Stock markets have more to be nervous about than just a trade war
Chris Johns: Angst at globalisation is at the heart of Trump’s appeal, Brexit and general populism
Markets had begun to hope that Trump’s bellicosity was just hot air. The fear now is that he is going to deliver on his promises
How worried should we be about renewed stock market turbulence in the wake of Donald Trump’s imposition of trade tariffs? It has been said countless times that equities forecast eight out of five recessions: that’s a way of trying to calm ourselves down, appropriately so, when financial markets start misbehaving.
Asset prices often do strange things in ways that defy rational explanation. An army of analysts exist to try to put a narrative structure around events that are sometimes beyond human capacity to understand. Equity price falls can sometimes be a signifier of nothing. But they can also be a powerful signal of trouble ahead. The trouble is we don’t really know how to interpret them.
The case for worrying this time around is unfortunately quite strong. If tariffs are wide ranging enough and last a long time, economic growth will be lower. China has already retaliated to Trump’s latest imposition of tariffs, confounding those commentators who hoped that Xi Jinping would be smart enough not to respond. If it gets bad it is perfectly possible that the currently robust global economic recovery could be sent into reverse.
Trump’s motivation for a trade war has been clear since before he became president. He believes that the US trade deficit with China, in particular, is a bad deal for America. Astonishingly, he views that deficit as a kind of profit and loss account.
Angst about world trade – globalisation – is at the heart of Trump’s appeal, and is also a driver of Brexit and populism generally. The response of the middle political ground has been poor to non-existent.
One of the reasons why Trump still has a significant base and Brexit voters have not changed their minds is that there has not been a sufficient response by policymaker to the concerns of the left behind. The populist thesis is that globalisation has cost too many people their jobs. If you are a coal miner, steel worker or car factory employee it is an easy idea to buy into. And like all great lies it comes wrapped around a kernel of truth.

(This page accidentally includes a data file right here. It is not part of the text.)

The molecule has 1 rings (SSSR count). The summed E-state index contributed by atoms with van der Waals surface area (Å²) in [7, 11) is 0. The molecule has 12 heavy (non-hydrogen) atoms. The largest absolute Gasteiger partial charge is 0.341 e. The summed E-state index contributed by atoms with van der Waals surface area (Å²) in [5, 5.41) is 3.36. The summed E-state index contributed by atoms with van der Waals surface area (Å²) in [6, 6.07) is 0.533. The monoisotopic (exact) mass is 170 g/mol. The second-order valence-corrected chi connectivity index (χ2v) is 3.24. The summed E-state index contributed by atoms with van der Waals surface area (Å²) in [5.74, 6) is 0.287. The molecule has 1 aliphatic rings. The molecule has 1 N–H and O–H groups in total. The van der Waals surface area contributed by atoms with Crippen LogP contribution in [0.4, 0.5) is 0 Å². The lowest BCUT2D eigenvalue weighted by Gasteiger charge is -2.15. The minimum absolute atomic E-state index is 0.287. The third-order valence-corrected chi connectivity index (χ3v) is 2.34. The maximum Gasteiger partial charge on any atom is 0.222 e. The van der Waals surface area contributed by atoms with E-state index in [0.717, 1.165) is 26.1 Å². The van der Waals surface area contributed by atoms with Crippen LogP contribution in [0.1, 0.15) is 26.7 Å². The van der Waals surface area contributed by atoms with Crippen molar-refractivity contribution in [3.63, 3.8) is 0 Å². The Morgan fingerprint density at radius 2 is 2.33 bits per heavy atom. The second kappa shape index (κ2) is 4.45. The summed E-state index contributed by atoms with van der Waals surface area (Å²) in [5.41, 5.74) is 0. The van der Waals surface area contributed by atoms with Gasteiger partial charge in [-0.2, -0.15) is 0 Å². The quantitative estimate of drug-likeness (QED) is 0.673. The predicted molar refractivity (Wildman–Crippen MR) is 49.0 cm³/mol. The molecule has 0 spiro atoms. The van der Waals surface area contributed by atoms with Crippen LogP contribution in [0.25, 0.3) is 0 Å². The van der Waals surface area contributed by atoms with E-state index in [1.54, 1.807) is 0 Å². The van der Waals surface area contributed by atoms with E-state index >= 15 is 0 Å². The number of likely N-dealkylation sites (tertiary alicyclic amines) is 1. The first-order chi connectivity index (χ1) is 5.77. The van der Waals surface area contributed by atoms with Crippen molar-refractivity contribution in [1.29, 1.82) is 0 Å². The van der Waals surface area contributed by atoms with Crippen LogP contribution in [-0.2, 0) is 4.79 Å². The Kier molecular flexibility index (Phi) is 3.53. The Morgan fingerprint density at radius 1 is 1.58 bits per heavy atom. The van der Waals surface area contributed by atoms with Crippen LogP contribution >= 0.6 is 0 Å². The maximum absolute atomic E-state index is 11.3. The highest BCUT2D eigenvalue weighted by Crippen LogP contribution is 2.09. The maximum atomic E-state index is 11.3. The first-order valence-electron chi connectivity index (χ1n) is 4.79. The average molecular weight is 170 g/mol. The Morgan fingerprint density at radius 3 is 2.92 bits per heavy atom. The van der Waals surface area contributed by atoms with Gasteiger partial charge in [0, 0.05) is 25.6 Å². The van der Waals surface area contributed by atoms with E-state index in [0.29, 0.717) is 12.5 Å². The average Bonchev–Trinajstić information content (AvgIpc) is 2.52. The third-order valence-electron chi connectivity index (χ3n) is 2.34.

The benefits of free trade have been known for years. Anyone who takes even a basic economics course learns about comparative advantage and the almost magical benefits from exports and imports. But these gains can be counter-intuitive. And sometimes tough to understand. And economists have known for years that there is a dark side to their overwhelming enthusiasm for free trade.
Gains from trade flow unevenly. Particularly for economies that have less than full employment. That free trade can create both winners and losers has been a secret that economists have been reluctant to discuss, and then only behind the closed doors of seminar rooms. The explanation has always been that if the downsides of free trade are talked about openly this will merely feed the beast of protectionism.
Indulging in a trade war is the exact opposite of what should be done to help the losers from trade. The trouble is that in the US in particular, but also elsewhere, too little attention has been paid to the left behind. And those same people will now be hurt by the things they vote for: protectionism and Brexit.
It is also the case that free trade benefits newly developing economies the most. Fully developed nations like the US do gain from further opening up of trade but the pluses are not nearly as large when compared to those accruing to China.
That might look uneven but to protest would be to deny the right of poorer economies to grow as fast as they can. Poverty has fallen dramatically in China, in the US not so much. Better redistribution of the undoubted economic growth boost to the US is the right response to globalisation, not protectionism. Denying economic development to poorer countries is a peculiar moral judgement.
Stock markets are right to be nervous about a trade war. But that’s not the only thing they have to worry about. US stocks, in particular, are widely thought to be overvalued. That’s not a good starting point for a possible growth slowdown.
Markets had begun to hope that Trump’s bellicosity was just hot air. The fear now is that he is going to deliver on his promises. Many people in Asia are growing concerned about potential conflicts given the hawkish nature of Trump’s recent cabinet appointments. There are hints that Europe’s growth rebound may be pausing for breath.
And then there is tech. The Facebook farrago is merely one aspect of a wider debate. It’s about privacy of course, but also simple economics. Think of it this way: data is an asset which yields handsome, lightly taxed income for its holders. But accounts have to add up: somewhere in the system there are unrecognised liabilities corresponding to those assets. Whose liabilities are they?
The income from data also has a corresponding expense. Which is not yet being recognised. When the accounting treatment of tech is done properly there will be lot of share prices lower than they are now.